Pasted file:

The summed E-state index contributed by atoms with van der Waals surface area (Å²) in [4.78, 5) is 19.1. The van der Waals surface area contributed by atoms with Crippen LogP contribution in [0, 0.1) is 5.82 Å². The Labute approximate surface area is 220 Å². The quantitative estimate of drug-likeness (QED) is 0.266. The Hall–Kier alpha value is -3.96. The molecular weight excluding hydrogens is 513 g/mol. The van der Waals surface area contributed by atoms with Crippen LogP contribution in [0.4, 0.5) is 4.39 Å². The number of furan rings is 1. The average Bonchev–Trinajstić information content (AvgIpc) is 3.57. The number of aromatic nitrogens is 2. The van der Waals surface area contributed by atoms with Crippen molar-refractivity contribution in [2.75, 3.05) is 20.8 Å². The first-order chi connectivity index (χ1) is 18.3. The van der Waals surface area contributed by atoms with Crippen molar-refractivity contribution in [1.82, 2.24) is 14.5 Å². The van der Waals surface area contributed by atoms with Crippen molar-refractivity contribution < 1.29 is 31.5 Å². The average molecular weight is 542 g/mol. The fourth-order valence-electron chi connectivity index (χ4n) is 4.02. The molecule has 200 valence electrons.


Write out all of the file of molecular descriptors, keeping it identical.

The summed E-state index contributed by atoms with van der Waals surface area (Å²) in [4.78, 5) is 19.1. The van der Waals surface area contributed by atoms with Crippen LogP contribution in [0, 0.1) is 5.82 Å². The Labute approximate surface area is 220 Å². The quantitative estimate of drug-likeness (QED) is 0.266. The Hall–Kier alpha value is -3.96. The molecular weight excluding hydrogens is 513 g/mol. The van der Waals surface area contributed by atoms with Crippen LogP contribution in [0.4, 0.5) is 4.39 Å². The number of furan rings is 1. The average Bonchev–Trinajstić information content (AvgIpc) is 3.57. The number of aromatic nitrogens is 2. The van der Waals surface area contributed by atoms with Crippen molar-refractivity contribution in [2.75, 3.05) is 20.8 Å². The first-order chi connectivity index (χ1) is 18.3. The van der Waals surface area contributed by atoms with Crippen molar-refractivity contribution in [1.82, 2.24) is 14.5 Å². The van der Waals surface area contributed by atoms with Crippen molar-refractivity contribution < 1.29 is 31.5 Å². The average molecular weight is 542 g/mol. The fourth-order valence-electron chi connectivity index (χ4n) is 4.02. The molecule has 200 valence electrons.